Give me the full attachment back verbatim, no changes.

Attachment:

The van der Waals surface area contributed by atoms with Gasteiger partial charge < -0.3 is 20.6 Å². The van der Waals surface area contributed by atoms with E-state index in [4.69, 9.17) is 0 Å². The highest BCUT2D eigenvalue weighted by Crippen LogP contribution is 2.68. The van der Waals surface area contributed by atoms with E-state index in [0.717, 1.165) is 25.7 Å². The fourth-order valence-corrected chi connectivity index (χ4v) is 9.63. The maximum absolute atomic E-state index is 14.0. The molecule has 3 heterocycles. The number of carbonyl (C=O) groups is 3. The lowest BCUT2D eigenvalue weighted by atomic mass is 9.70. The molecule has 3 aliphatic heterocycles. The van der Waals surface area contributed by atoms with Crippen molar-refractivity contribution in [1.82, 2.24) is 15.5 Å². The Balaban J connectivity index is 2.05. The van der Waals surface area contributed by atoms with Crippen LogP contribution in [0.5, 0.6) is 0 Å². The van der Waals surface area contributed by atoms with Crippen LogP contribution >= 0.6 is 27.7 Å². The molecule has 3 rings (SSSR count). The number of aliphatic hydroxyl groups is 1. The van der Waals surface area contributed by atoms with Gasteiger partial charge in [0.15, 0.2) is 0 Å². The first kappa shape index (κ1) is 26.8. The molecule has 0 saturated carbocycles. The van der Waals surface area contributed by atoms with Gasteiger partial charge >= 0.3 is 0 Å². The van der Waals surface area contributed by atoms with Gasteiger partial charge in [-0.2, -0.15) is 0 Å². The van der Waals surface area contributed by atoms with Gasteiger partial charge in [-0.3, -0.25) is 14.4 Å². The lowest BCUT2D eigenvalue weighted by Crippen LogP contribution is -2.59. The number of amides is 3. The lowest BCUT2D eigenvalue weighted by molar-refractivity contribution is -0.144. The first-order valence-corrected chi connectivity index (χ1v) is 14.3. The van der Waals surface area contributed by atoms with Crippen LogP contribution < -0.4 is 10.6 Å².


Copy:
The van der Waals surface area contributed by atoms with Gasteiger partial charge < -0.3 is 20.6 Å². The van der Waals surface area contributed by atoms with E-state index in [4.69, 9.17) is 0 Å². The highest BCUT2D eigenvalue weighted by Crippen LogP contribution is 2.68. The van der Waals surface area contributed by atoms with E-state index in [0.717, 1.165) is 25.7 Å². The fourth-order valence-corrected chi connectivity index (χ4v) is 9.63. The maximum absolute atomic E-state index is 14.0. The molecule has 3 heterocycles. The number of carbonyl (C=O) groups is 3. The lowest BCUT2D eigenvalue weighted by atomic mass is 9.70. The molecule has 3 aliphatic heterocycles. The van der Waals surface area contributed by atoms with Crippen molar-refractivity contribution in [1.82, 2.24) is 15.5 Å². The Balaban J connectivity index is 2.05. The van der Waals surface area contributed by atoms with Crippen LogP contribution in [0.5, 0.6) is 0 Å². The van der Waals surface area contributed by atoms with Crippen LogP contribution >= 0.6 is 27.7 Å². The molecule has 3 rings (SSSR count). The number of aliphatic hydroxyl groups is 1. The van der Waals surface area contributed by atoms with Gasteiger partial charge in [0.15, 0.2) is 0 Å². The first kappa shape index (κ1) is 26.8. The molecule has 0 saturated carbocycles. The van der Waals surface area contributed by atoms with Gasteiger partial charge >= 0.3 is 0 Å². The van der Waals surface area contributed by atoms with Gasteiger partial charge in [-0.2, -0.15) is 0 Å². The van der Waals surface area contributed by atoms with Gasteiger partial charge in [-0.3, -0.25) is 14.4 Å². The lowest BCUT2D eigenvalue weighted by Crippen LogP contribution is -2.59. The number of amides is 3. The lowest BCUT2D eigenvalue weighted by molar-refractivity contribution is -0.144. The first-order valence-corrected chi connectivity index (χ1v) is 14.3. The van der Waals surface area contributed by atoms with Crippen LogP contribution < -0.4 is 10.6 Å².